Over the past three decades Washington has developed a reputation for world-class wines, and a growing number of our state’s vineyards are incorporating organic farming practices, including cover cropping, revitalizing their soils with compost, and encouraging beneficial insect populations.
In 2011 more than 70 farms in our state grow a total of 2,599 acres of certified organic wine, juice and table grapes. While organic juice and table grape production have held fairly stable, organic wine grape production increased 28% to 1,115 acres. Certified organic wineries in our state include Badger Mountain, Lopez Island, Snoqualmie, China Bend, Chateau Ste. Michelle, Gordon Brothers Cellars, and Klickitat Canyon Winery.
While Washington is primarily famous for wines produced in the arid Columbia Basin, Brent Charley at Lopez Island Vineyards has demonstrated that varieties adapted for cooler climates such as Siegrerrebe and Mandeline Angevine can produce award winning wines: www.lopezislandvineyards.com.
Bill Powers of Badger Mountain Vineyard in Kennewick pioneered organic viticulture in the Columbia Basin. After starting out growing grapes with conventional practices, he converted to 100% organic production in 1988 and in 1990 Badger Mountain was awarded the first organic wine grape vineyard certification by the WSDA Organic Food Program: www.badgermtnvineyard.com.
Today Powers’ vineyard has grown to 71 acres of certified organic wine grapes, including Cabernet Franc and Cabernet Sauvignon, Chardonnay, Chenin Blanc, Malbec, Merlot, Muscat Canelli, Syrah, and White Riesling.
Powers was one of the founding members of the Washington Association of Wine Grape Growers. In 1997 he was honored with the association’s lifetime achievement award and in 2010 he was inducted to the Legends of Wine Hall of Fame and cited as an “organic pioneer.”
Joy Andersen is another of our state’s organic pioneers. One of Washington’s first women winemakers, Anderson’s first career was as a researcher and lab technician. After graduating with a BA in chemistry from the University of Washington, she worked at the USDA Tree Fruit Research Laboratory in Wenatchee. Anderson’s introduction to winemaking began in 1981 when she was hired as a lab technician with Chateau Ste. Michelle, where she became fascinated with art and science of winemaking.
In 1991 Ste. Michelle Wine Estates purchased Snoqualmie Vineyards near Prosser and appointed Andersen as their winemaker. She worked with the vineyard managers as they transitioned their first blocks of grapes to organic production, and in 1994 the vineyard had 100 acres of White Riesling certified organic by the WSDA . Since that time Snoqualmie has grown to the state’s largest organic vineyard, with 378 acres of certified organic wine grapes and another 149 acres in transition. Andersen transforms the vineyard’s White Riesling, Syrah and Cabernet Sauvignon grapes into Snoqualmie’s line of “Naked” certified organic wines: www.snoqualmie.com.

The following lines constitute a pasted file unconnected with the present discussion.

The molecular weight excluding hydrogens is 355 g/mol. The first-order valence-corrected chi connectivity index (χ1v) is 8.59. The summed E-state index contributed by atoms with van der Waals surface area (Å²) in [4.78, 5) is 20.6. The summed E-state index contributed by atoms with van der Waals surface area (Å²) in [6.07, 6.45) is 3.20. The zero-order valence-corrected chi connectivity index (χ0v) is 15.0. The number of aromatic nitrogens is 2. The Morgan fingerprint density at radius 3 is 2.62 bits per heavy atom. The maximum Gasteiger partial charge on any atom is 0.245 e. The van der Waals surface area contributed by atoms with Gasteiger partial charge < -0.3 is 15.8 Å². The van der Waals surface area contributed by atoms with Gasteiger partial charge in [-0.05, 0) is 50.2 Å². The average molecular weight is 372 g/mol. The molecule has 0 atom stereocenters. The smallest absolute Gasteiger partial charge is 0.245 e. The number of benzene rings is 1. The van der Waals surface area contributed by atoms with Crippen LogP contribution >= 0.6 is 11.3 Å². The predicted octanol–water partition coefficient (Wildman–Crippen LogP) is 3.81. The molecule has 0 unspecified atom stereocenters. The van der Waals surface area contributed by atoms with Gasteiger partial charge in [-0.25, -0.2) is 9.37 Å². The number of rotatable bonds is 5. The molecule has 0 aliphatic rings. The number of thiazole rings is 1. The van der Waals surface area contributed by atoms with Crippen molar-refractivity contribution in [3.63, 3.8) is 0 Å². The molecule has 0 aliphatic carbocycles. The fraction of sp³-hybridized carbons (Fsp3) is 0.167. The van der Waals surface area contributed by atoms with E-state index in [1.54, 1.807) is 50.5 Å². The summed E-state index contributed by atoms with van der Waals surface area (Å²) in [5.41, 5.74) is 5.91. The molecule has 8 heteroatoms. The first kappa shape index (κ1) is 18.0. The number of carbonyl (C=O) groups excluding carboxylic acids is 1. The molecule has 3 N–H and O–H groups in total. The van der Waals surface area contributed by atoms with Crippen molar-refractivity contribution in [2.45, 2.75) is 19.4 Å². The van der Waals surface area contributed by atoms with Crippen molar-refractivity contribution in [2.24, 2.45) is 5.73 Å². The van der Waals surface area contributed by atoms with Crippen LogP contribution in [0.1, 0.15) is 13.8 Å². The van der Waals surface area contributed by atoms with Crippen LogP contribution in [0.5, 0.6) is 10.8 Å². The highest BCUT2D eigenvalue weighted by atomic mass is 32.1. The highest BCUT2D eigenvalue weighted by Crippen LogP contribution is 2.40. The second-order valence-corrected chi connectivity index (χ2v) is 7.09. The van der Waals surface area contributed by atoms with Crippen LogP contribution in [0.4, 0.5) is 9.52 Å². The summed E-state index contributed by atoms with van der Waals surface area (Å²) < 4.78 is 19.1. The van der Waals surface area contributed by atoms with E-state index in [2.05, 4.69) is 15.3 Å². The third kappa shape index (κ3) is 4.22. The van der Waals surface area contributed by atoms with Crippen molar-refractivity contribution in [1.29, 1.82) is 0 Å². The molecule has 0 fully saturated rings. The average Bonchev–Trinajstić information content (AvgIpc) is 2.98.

In addition to WSDA organic certification, Ste. Michelle participates in the Vinewise sustainable viticulture program: www.vinewise.org, and they are certified Salmon Safe: www.salmonsafe.org/getcertified/vineyards. Andersen was also one of the founders of Winerywise, the Washington Guide to Sustainable Winemaking Practices: www.winerywise.org.
Jason Schlagel, Viticulturist for Ste. Michelle Wine Estates vineyards, gave a presentation on the challenges of organic grape production at the 2012 Washington Association of Wine Grape Growers Conference. He talked about his experience utilizing cover crops, compost and organic fertilizers to promote microbial activity and build soil health. Sulfur sprays and some organic fungicides are used to control powdery mildew, and the take an integrated approach to managing insects.
WSU entomologist David James recently initiated a new research project called “Beauty with Benefits” to encourage grape growers to plant native flowers to restore native pollinator populations and enhance biological pest control in their vineyards: www.wavineyardbeautywithbenefits.com.
Attracting Beneficial Insects
Combining Wine Tasting with Nature
Sustainability Report Card